Correctives

Corrective Work: Still Focus on the Fundamental Human Movements!

 

In the past decade, corrective work has exploded in the health and fitness industry. As always, and this is true about most things in life, we went way too far in one direction and now we are seeing the pendulum swing back to the point that some are saying it is “all” a waste of time. If you don’t know, corrective work can be anything to “hands on” work like chiropractor adjustments and massage to rolling on a lacrosse ball. Of course, it can also simply be basic stretches as old as the yoga tradition or simple gliding mobility moves.

 

Let me be candid: I think that doing mobility work is important for everyone. Now, telling me that your special brand of mobility work is going to cure cancer or disease is a bit suspicious, if not downright idiotic. So, yes, I want to know how to better move my neck, but closing one eye and moving my wrist is not going to cure a necrotic hip, no matter how much you spent on that cert last weekend.

 

 

So, with corrective work, the best coaches and trainers are doing it. And, generally, they are doing it very well. The problem is with “enough is enough.”

 

Corrective work can go too far with bands, sticks, bells, wheels and whistles. If the fundamental human movements are key, then demanding them will start the process for many towards the goal of moving better and moving longer. The key to correction is to have a toolkit of regressive movements that allow one to deload and destress the person so that can move comfortably and pain free.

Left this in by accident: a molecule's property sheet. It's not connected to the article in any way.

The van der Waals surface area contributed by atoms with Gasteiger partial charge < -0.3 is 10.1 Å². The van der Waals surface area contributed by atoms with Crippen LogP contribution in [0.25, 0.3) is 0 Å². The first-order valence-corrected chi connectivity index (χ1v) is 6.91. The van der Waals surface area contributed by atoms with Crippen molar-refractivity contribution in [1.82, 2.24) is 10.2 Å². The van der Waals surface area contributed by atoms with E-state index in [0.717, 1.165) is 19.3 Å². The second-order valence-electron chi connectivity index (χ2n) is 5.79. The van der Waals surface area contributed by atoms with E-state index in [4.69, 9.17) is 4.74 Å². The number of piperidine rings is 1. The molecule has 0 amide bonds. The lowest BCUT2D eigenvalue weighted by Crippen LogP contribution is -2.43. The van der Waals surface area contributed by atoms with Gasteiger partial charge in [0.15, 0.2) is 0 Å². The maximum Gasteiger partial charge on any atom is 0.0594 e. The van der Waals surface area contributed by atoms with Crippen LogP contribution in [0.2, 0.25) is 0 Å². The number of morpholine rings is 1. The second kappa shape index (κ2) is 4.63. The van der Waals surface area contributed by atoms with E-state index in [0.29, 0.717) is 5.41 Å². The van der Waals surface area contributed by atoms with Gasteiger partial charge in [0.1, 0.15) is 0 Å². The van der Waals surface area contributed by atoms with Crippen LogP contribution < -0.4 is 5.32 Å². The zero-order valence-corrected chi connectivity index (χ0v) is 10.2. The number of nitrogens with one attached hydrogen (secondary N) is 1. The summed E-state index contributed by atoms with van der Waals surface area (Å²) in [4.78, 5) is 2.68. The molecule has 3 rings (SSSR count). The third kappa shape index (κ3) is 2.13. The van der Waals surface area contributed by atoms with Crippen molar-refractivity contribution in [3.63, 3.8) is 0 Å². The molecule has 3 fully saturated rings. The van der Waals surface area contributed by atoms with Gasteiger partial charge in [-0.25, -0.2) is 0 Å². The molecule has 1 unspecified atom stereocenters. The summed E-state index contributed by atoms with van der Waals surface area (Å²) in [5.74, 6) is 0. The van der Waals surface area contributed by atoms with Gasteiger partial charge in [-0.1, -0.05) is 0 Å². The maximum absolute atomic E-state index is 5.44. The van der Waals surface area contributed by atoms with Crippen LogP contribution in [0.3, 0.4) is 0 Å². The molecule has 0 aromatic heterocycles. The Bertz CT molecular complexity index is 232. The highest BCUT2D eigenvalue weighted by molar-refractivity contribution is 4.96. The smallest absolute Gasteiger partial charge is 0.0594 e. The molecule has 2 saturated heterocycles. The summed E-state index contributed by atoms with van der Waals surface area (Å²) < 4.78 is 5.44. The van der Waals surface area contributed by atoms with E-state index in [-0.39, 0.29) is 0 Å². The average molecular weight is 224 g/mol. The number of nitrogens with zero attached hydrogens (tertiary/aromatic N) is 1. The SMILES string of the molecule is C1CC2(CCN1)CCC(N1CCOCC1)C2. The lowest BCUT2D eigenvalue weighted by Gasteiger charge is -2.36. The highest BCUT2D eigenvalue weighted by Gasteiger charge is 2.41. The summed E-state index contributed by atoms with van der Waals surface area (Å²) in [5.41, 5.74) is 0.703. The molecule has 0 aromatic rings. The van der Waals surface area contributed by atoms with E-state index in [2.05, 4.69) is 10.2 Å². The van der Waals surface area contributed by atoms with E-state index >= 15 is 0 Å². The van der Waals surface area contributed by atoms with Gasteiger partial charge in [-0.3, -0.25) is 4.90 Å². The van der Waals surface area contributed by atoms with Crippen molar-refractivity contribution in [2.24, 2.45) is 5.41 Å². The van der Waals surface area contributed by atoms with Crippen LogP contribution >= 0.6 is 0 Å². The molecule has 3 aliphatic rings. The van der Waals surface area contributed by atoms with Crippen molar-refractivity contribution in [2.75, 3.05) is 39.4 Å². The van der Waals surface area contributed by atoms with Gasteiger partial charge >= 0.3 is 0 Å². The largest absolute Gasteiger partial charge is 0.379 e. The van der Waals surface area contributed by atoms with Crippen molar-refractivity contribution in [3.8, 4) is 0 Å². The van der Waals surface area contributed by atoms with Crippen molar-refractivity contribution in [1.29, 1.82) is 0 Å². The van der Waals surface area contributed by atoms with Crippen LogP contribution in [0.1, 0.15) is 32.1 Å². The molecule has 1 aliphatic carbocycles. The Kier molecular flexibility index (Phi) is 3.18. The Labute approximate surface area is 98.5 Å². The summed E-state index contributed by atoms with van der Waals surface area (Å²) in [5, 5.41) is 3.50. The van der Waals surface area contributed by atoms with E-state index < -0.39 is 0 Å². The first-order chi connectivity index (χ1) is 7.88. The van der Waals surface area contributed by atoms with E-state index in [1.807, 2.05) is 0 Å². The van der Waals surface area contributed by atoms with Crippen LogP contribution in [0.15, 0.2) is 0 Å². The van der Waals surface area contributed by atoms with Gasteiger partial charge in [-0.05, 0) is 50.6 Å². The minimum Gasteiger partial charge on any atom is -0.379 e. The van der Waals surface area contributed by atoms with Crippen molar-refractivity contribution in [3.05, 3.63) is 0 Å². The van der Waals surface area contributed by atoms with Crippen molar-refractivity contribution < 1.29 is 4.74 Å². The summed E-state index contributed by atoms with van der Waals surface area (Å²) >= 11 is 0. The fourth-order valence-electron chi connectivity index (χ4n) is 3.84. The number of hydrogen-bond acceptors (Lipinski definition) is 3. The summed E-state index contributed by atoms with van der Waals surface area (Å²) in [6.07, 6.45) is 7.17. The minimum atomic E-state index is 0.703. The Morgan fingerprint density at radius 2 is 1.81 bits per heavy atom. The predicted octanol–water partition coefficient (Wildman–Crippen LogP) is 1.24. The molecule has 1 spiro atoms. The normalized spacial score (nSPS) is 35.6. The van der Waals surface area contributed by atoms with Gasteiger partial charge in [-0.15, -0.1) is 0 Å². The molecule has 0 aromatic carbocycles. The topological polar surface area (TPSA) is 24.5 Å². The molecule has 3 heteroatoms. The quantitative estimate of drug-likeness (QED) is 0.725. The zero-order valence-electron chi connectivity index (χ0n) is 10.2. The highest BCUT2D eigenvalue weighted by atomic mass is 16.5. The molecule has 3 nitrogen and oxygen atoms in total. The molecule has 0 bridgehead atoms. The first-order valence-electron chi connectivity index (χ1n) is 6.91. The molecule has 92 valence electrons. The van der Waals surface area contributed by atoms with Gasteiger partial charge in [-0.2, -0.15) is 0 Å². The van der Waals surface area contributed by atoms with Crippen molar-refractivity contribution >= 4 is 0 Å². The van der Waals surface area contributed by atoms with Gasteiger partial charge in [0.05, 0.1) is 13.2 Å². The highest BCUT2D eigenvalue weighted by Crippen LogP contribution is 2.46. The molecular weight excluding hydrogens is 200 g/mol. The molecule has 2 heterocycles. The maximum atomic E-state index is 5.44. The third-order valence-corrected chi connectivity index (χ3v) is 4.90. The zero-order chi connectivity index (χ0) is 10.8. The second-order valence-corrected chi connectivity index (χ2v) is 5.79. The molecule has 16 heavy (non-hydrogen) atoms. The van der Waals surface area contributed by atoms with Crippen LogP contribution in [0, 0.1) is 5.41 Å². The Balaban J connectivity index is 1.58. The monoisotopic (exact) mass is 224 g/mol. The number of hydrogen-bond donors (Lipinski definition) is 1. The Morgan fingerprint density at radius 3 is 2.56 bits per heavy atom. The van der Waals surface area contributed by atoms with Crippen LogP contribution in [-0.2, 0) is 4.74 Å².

As a young football player, I was shown to use my helmet as a weapon. This “face tackle” was considered “better” as it would hurt the opponent. And, unreasonably, I could break my neck. The funny thing is this: it wasn’t a good way to tackle a runner as it was difficult to “wrap and roll” with your head in the way.

 

The old stand-by, the shoulder tackle, is not only safer but it is better. Safety is part of performance. Over time, putting a weight correctly back on the ground is going to do more for your back health than all of the correctives I can teach you after you haphazardly lower the load and hurt your lower back. Performance in the weight room should be like gymnastics: you should be striving for perfection the moment you begin until the moment you finish.

 

The first step to correcting problems is to avoid them. Proper coaching and proper techniques are much less expensive than surgeries.

 

It’s pretty simple, statistically:

 

  • Don’t smoke.
  • Wear your seat belt.
  • Learn to fall and recover.
  • Eat colorful veggies.
  • Exercise about half an hour a day.
  • Don’t let your weight get over 300 pounds.

 

And…that’s it. That’s all valuable and good and correct. Grandma knew/knows this.

 

When it comes to correctives and corrective work, we must first make sure we are dealing with the basics of risk. After that, we have to get a bit smarter. As I always tell people: “sure, YOU can do this and that and this and that, but what about the rest of us with these things called “lives?” So, before you spend two hours a day with your magic tape and magic wand, try the basics.

 

Strive for balance in terms of volume in your push and pull work. Learn to squat deep and master the movement. Be reasonable when you deadlift. Find softer paths for your running workouts when you can. If you bicycle, wear appropriate protective gear. If you decide to do water sports, learn to swim and wear gear that floats. And Grandma probably knows this, too. Let’s start the new year with a focus on less injuries and more success.